Gradualism: An Historical Consideration

For a long time historians have unfolded their narratives without worrying about setting up a chronological punctuation, without the need of pausing at a major stopping point.  When the concept of medaevalism was imposed on general consciousness–it has only been a century–the dogma of evolution, of the continual and slow transformation of nature and of humanity made it difficult to understand the fact of discontinuity.  The indubitable result of this is that the primary differences between the period to which it fits to reserve the term of "Antiquity" and the following times continued to be misunderstood without the need of inserting breaks in the historical narrative for teaching purposes.  Unfortunately these chronological curriculum-driven divisions were made clumsily, or frequently the subject of ridicule, and they compromised the whole proposition of division between Antiquity and the Middle Age.

This separation nevertheless corresponds to a reality and it is dangerous not to apply it.  Even if it’s true that the river of Time glides in an continuous movement, it is also true that its course does not flow at an even rate.  Sometimes it slows down to the point that its movement is hardly perceptible, and the description of several centuries seems to be able to be contained in a few pages.  ‘At other points it tumbles over a waterfall, boils up and races away, and the historian, crushed by the abundance of important and tumultuous events, spends a lifetime retracing several revolutionary days.  (Ferdinand Lot, La fin du monde antique and the début du moyen âge (The end of the ancient world and the beginning of the middle ages) Paris: Éditions Albin Michel, 1968, pp. 11-12 (originally published 1926)

One of the main assumptions of current evolutionary dogma (to use the phrase of Ferdinand Lot, a French historian cited here earlier) is that of gradualism, that all changes in the structure of species took place gradually over long period of time.  This, of course, is taught as court-enforced fact in our schools, in spite of the warnings of creationists (even old-earth ones like myself) and some secular evolutionists that certain things just can’t be explained by anything else than cataclysmic events.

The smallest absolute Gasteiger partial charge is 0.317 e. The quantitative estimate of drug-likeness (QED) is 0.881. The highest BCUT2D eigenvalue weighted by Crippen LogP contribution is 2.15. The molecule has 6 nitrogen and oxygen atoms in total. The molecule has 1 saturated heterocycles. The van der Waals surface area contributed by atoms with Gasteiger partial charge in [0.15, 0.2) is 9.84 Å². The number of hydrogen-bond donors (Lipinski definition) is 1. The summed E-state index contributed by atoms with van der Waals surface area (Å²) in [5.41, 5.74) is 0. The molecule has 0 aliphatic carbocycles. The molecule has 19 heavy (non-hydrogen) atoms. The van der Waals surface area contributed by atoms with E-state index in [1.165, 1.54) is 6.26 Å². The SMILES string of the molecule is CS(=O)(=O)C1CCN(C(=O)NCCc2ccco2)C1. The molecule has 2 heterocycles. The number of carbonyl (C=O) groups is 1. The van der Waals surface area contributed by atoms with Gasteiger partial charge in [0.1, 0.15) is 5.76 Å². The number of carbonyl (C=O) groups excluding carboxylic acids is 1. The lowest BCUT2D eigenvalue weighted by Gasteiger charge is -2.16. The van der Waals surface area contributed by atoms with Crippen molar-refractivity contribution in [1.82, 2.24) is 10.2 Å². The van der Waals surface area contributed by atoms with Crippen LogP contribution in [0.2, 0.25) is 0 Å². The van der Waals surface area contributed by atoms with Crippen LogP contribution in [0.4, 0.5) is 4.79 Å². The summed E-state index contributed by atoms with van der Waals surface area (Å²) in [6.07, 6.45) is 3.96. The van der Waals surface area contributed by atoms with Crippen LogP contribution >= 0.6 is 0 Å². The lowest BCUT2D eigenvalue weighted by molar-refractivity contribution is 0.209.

Although biologists would probably object, some correspondence can be made between the study of history and the study of the "prehistory" that is the subject of so much controversy.  After all, aren’t both the recounting of living organisms interacting in a geological/marine environment?  In human history the decision making capacity of people is further thrown into the mix (which in turn has some correspondence with Intelligent Design, but I’ll leave that for another time.)

Lot’s statement should be a caution for all those who would impose a scientific dogma without recourse to further study, and (to add injury to insult) impose it on disciplines which have some relation but also have significant differences.  The imposition of an evolutionary/gradualistic world view not only blinds us to the importance of cataclysmic events of all kinds, but also to the role of human volition and decision making processes in the course of events.  Too much history is written–and this translates into how current events are seen–with the idea that it’s driven by impersonal "forces," with the result that we slide all too often into historical determinism.  The end result is that we don’t learn anything applicable from history other than the idea that we can’t change it.

This quote also should warn us of the effects of how we teach subjects on how we view the knowledge they contain.  Anyone who has taught knows that there are ways of arranging the course content that make it easier for the students to learn, but in the long run may have to be "unlearned" for fuller understanding.

Trapped between fanatic gradualists and the demands of the curriculum, sometimes it’s a wonder anyone learns anything.

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